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Contrasting environmental drivers of genetic of genetic and phenotypic divergence in an Andean poison frog

Citation

Páez-Vacas, Mónica; Funk, W. Chris; Trumbo, Daryl (2022), Contrasting environmental drivers of genetic of genetic and phenotypic divergence in an Andean poison frog, Dryad, Dataset, https://doi.org/10.5061/dryad.hmgqnk9hx

Abstract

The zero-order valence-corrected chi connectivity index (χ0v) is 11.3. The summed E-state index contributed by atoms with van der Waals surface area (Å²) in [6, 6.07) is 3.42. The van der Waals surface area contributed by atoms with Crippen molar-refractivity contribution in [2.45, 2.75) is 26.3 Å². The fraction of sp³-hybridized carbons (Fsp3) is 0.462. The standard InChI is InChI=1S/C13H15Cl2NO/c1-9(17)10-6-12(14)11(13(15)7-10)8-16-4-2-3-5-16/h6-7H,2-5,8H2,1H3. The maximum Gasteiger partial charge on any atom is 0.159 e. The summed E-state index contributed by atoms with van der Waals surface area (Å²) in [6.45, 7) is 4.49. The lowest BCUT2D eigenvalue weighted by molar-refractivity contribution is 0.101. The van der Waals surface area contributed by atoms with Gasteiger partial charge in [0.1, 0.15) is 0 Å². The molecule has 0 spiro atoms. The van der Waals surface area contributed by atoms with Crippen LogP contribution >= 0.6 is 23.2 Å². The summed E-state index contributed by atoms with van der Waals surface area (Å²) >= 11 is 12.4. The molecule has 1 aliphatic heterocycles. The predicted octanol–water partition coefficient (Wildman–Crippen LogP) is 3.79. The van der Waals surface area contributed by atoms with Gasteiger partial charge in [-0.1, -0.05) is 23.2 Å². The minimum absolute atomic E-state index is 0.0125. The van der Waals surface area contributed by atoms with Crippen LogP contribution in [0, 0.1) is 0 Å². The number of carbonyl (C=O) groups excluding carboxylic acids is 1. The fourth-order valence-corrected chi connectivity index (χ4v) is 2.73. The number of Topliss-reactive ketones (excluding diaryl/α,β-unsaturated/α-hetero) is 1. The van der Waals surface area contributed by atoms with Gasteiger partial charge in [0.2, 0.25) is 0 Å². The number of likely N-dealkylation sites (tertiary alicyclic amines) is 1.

Phenotypic and genetic divergence are shaped by the homogenizing effects of gene flow and the differentiating processes of genetic drift and local adaptation. Herein, we examined the mechanisms that underlie phenotypic (size and color) and genetic divergence in 35 populations (535 individuals) of the poison frog Epipedobates anthonyi along four elevational gradients (0–1800 m asl) in the Ecuadorian Andes. We found phenotypic divergence in size and color despite relatively low genetic divergence at neutral microsatellite loci. Genetic and phenotypic divergence were both explained by landscape resistance between sites (isolation-by-resistance, IBR), likely due to a cold and dry mountain ridge between the northern and southern elevational transects that limits dispersal and separates two color morphs. Moreover, environmental differences among sites also explained genetic and phenotypic divergence, suggesting isolation-by-environment (IBE). When northern and southern transects were analyzed separately, genetic divergence was predicted either by distance (isolation-by-distance, IBD; northern) or environmental resistance between sites (IBR; southern). In contrast, phenotypic divergence was primarily explained by environmental differences among sites, supporting the IBE hypothesis. These results indicate that although distance and geographic barriers are important drivers of population divergence, environmental variation has a two-fold effect on population divergence. On the one hand, landscape resistance between sites reduces gene flow (IBR), while on the other hand, environmental differences among sites exert divergent selective pressures on phenotypic traits (IBE). Our work highlights the importance of studying both genetic and phenotypic divergence to better understand the processes of population divergence and speciation along ecological gradients.